Wildfires were burning for an eighth day in Turkey’s Mediterranean region on Wednesday, prompting the evacuation of at least one more neighbourhood.
Scorching heat, low humidity and strong winds have fed the fires, which so far have killed eight people and countless animals and destroyed forests. Villagers have had to evacuate their homes and livestock, while tourists have fled in boats and cars.
Observers worry that fires in the seaside province of Mugla could jump to two thermal power plants.
Flames came within a kilometre of the Kemerkoy thermal power in the district of Milas late on Tuesday before the wind changed direction, helping avert a crisis there for the moment.
Firefighters and police water cannons, usually used during political protests, fought back the flames at night as other rescue officials dug ditches around the plant, according to reporters at the scene.
Milas mayor Muhammet Tokat said on Wednesday that the fire was under partial control and efforts to put out the flames in the thermal plant area continued.
Mr Tokat added that the much needed air support had finally arrived. He said he hoped their assistance would continue throughout the day to bring the fire under full control.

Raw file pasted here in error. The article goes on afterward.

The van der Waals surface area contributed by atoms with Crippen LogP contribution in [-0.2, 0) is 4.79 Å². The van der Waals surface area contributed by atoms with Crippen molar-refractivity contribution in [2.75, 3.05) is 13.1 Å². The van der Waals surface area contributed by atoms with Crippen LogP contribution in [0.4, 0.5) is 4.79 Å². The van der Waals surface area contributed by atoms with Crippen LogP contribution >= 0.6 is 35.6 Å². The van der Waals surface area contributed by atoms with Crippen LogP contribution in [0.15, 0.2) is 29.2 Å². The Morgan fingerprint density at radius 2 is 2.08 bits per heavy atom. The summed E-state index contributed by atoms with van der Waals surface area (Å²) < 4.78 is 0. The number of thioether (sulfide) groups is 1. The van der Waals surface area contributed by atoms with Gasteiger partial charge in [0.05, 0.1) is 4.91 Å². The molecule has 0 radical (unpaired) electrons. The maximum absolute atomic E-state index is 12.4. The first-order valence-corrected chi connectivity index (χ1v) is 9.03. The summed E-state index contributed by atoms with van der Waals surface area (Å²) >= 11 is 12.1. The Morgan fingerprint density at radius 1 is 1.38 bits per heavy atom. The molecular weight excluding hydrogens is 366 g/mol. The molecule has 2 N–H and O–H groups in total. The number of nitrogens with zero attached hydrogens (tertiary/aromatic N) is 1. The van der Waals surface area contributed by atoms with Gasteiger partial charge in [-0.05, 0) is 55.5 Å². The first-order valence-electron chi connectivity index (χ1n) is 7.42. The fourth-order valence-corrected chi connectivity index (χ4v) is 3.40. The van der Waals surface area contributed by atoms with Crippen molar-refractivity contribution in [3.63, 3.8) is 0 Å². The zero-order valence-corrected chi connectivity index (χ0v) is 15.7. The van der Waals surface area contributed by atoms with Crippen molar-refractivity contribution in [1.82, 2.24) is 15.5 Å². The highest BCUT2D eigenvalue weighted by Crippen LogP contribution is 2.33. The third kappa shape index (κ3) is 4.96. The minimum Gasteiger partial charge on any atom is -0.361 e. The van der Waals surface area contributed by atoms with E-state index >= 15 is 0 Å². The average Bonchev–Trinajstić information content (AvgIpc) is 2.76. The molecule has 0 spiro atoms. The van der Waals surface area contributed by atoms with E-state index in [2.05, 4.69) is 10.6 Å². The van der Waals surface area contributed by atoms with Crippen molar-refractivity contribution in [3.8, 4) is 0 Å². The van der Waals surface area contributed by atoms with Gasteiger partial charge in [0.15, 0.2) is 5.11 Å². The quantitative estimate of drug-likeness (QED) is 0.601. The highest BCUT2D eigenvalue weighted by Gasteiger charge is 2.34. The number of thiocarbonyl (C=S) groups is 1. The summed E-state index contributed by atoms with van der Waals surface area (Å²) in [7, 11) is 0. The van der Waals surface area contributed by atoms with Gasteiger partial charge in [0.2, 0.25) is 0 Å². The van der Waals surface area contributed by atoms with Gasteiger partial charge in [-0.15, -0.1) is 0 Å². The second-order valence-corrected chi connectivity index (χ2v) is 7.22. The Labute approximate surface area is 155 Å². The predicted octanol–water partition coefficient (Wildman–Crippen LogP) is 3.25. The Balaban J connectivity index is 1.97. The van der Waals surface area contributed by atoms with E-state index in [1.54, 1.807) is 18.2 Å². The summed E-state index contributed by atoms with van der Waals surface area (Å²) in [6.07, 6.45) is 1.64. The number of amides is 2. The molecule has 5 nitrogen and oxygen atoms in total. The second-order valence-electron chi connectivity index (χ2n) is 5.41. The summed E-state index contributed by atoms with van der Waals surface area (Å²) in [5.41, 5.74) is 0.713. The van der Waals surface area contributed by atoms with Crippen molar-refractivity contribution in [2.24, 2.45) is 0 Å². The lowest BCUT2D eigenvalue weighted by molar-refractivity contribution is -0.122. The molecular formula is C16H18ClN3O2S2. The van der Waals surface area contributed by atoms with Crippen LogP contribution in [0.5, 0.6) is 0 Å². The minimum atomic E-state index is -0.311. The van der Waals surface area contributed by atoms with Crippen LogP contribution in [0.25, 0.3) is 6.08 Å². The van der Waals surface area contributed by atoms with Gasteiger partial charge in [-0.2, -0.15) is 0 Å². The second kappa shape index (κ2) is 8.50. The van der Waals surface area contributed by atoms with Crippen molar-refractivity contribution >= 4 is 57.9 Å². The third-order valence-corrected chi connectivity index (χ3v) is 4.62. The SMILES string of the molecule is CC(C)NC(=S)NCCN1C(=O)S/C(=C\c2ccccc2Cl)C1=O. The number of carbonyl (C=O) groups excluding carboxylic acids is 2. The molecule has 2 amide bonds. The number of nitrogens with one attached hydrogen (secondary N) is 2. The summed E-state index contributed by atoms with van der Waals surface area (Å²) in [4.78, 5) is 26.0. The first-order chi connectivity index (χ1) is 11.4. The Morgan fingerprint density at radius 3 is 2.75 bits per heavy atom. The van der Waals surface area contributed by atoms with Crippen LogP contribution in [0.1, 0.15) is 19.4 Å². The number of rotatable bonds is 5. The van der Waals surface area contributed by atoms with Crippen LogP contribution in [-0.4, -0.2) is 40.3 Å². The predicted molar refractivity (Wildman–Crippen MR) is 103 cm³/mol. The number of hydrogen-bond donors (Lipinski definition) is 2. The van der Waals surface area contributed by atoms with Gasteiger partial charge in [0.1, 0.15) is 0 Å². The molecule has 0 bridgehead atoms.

Videos from an adjacent neighbourhood in Milas showed charred, decimated trees while firefighters continued dousing the area with water hoping to prevent another spark from reigniting the fire.
The defence ministry said it had sent two ships to the area to be used for sea evacuations, if needed.
Fires continued on in six locations in Mugla, local forestry officials said. Another neighbourhood in Antalya province was evacuated as of Wednesday morning.
Turkish president Recep Tayyip Erdogan’s government is under criticism for its inability to put down the fires but the minister of agriculture and forestry, Bekir Pakdemirli. tweeted that 160 fires in 34 provinces had been brought under control as 14 continued in five provinces.
Thousands of firefighters and civilians are trying to douse the flames.
Turkey’s foreign minister, Mevlut Cavusoglu, said late on Tuesday that Turkey had hired four new helicopters from Ukraine that would be able to fight the fires after dark.
Planes sent from Spain and Croatia joined aircraft from Russia, Iran, Ukraine and Azerbaijan on Tuesday.
Authorities have launched investigations into the cause of the fires, including possible sabotage by Kurdish militants.
Experts, however, mostly point to climate change as the culprit, along with accidents caused by people.